A simple, and simply delicious, Tunisian fricassee, prepared by the most charming of sandwich assemblers. The fricassee is all about this special bread: a golden, fried roll, a bit spongy, but perfectly sturdy to house a festive mélange of Mediterranean delights: tuna, potatoes, egg, méchouia, olive oil, harissa, salt, an olive for some spunk. To enjoy at a slow stroll, in good company.
My first meal on a recent trip to one of my favorite places on the planet: Tunisia. We were 3 happy diners in an elegant ocean-front dining room with salt-licked windows facing wild winter waves. The waiter presented a platter of whole, raw fish for our selection, and I let my friends, locals, do the choosing. then we sat back and enjoyed sweet and slow jazz music, Tunisian wine, and I savored my first tastes of culinary delights I had waited all of 7 years to enjoy again: heavenly harissa, glorious olives, tuna-stuffed briks with slippery egg yolks. And then, 3 red and grilled fish appeared before me, like a perfect painting. the light, the energy, the music, the company: all transpired for a transcendent first meal, not to be forgotten. . . . All my love to Dorra and Zied. Restaurant La Belle Plage La Corniche, Bizerte, Tunisia
Frou frou, or millet flour beignets, served here with a street-side morning dish of slow-roasted lamb in a green sauce with fried, sweet plantains. This satisfied a breakfast quartet, eaten by hand on the floor of a dusty boutique in Dialakoroba village, south of Bamako.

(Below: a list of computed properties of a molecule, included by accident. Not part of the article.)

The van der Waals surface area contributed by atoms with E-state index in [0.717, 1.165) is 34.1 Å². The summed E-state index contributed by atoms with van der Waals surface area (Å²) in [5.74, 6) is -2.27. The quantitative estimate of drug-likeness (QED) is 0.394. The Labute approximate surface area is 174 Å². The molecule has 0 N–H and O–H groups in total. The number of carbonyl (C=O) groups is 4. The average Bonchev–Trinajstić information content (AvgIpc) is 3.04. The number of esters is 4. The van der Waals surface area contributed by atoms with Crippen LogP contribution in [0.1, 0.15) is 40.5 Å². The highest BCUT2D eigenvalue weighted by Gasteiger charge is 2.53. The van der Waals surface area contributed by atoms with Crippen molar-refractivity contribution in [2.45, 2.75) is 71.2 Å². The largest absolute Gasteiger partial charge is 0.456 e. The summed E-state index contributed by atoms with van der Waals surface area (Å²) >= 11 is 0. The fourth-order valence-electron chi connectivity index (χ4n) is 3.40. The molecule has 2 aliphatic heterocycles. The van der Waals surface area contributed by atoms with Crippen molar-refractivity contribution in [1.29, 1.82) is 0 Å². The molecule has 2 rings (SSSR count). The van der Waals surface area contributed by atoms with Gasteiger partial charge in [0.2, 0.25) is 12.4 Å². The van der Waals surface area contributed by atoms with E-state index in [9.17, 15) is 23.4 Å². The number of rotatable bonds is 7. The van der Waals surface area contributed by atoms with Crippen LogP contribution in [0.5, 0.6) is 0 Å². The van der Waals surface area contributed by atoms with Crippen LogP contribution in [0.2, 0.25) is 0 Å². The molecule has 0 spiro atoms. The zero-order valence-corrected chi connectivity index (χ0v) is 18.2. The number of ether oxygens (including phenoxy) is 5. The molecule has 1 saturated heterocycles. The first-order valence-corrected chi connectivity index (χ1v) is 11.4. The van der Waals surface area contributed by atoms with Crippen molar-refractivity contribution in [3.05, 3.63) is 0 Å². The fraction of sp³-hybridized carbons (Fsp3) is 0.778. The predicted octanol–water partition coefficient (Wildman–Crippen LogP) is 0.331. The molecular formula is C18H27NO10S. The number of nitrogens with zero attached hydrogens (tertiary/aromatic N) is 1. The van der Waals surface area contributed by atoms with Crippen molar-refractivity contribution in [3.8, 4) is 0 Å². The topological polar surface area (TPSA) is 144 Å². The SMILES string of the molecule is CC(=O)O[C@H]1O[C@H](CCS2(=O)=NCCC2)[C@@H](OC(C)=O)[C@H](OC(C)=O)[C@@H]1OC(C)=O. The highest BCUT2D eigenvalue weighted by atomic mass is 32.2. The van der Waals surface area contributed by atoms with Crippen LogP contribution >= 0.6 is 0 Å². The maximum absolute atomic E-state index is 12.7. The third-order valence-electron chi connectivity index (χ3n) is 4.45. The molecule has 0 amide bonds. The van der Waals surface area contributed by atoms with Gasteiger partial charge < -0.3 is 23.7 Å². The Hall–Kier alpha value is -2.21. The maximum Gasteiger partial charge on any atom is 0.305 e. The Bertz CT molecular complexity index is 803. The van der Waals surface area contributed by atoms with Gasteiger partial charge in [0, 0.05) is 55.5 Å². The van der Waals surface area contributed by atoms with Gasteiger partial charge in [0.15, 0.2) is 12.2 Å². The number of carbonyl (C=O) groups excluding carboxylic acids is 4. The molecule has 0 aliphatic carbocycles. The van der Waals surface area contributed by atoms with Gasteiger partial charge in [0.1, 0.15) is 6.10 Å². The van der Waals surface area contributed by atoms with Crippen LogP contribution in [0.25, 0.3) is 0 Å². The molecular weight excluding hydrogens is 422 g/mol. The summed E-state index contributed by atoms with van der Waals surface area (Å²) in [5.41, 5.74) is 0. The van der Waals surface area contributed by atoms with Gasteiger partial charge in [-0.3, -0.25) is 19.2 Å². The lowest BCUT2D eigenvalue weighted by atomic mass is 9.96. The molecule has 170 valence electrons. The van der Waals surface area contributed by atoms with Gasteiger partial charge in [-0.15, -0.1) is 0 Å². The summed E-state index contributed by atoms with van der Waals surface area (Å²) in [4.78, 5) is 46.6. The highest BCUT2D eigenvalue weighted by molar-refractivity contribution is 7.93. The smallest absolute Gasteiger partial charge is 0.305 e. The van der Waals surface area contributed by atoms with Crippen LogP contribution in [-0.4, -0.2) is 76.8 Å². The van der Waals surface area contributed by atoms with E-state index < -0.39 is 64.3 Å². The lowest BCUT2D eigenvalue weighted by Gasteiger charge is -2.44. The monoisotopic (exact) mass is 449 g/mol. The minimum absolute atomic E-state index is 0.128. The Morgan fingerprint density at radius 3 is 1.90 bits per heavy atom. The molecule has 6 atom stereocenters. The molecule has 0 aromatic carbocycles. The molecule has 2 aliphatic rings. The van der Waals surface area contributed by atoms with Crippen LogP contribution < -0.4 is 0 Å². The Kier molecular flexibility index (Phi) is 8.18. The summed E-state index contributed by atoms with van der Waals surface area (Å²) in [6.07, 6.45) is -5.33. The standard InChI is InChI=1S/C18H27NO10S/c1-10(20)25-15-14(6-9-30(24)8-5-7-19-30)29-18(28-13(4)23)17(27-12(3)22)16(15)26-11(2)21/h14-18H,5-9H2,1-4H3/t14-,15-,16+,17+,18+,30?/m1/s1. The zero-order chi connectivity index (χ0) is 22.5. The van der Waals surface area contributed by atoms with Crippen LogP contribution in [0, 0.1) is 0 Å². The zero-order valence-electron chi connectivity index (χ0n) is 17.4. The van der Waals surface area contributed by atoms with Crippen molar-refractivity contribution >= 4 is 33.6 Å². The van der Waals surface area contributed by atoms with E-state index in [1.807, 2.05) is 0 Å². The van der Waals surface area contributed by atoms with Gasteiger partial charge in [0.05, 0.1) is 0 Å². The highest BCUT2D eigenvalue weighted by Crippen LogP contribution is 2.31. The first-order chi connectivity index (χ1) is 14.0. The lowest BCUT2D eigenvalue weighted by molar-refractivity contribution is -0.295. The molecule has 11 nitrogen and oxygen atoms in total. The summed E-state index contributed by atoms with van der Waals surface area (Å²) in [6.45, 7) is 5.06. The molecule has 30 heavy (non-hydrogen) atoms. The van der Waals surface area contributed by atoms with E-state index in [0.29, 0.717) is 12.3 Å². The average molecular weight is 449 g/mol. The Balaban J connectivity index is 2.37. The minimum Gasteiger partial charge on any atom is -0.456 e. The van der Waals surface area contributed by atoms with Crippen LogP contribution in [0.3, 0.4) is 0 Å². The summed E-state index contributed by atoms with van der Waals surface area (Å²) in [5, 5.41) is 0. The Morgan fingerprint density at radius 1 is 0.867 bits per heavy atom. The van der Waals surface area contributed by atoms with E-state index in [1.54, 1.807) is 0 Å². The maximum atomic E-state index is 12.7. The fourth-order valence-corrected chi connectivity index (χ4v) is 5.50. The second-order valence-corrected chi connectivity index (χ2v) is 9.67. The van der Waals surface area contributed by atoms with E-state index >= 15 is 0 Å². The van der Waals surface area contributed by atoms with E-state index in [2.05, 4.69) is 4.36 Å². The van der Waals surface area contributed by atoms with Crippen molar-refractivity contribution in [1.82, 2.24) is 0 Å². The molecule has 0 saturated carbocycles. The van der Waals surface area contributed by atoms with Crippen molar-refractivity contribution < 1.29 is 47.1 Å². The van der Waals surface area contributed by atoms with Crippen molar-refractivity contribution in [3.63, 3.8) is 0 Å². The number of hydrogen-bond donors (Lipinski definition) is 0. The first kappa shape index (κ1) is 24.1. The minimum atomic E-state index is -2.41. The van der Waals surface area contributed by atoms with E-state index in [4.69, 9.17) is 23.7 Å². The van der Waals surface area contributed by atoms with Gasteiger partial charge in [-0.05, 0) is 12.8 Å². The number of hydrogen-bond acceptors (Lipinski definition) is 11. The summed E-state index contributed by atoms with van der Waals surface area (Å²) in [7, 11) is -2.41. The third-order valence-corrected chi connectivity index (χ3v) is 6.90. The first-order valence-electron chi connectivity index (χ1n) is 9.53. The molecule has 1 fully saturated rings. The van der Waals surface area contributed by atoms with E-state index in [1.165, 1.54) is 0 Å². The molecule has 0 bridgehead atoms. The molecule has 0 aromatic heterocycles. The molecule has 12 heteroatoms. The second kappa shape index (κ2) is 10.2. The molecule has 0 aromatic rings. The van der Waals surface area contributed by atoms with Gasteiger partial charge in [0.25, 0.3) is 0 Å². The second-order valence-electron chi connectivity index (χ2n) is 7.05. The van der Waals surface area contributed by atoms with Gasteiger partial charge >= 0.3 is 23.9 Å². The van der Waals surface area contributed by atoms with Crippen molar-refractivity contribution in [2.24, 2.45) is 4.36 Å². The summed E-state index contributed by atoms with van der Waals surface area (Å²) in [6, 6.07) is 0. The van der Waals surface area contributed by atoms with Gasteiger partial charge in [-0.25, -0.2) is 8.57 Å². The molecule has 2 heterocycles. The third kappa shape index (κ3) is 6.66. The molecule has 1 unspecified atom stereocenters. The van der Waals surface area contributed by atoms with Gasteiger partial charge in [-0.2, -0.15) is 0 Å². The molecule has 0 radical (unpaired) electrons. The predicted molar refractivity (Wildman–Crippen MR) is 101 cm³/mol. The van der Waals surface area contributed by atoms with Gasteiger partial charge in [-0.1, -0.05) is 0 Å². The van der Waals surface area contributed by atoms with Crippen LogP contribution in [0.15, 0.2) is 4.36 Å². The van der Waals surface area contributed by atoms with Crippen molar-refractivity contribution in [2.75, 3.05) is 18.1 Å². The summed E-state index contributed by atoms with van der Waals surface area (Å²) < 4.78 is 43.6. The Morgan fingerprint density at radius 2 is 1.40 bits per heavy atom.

A meal for the ill (that’s me): rice water for rehydration, and comfort food, my favorite Malian dish, although probably not the most rehabilitating: Toukassou, from Timbuktu. Not much to look at, but she’s got flavor for days: chewy, bready balls slathered in a sauce of 14 spices, usually served with long-simmered beef or lamb (although I refrained, considering my flu-ish condition). Recipe at link above. Eaten underneath a traditional Bogolan blanket.
This happened, thanks to the fabulous Global Living Magazine. Not sure I meet their standard of luxury, but pleased as punch to be in great company nonetheless! My story is at the link above (or click on image below); check out other stories here.
The closest thing we could find to breakfast on the road, discovered at a checkpoint-cum-rest stop of sorts between Bamako and Dialakoroba: hardboiled eggs, and skinny brown paper rolls of salt.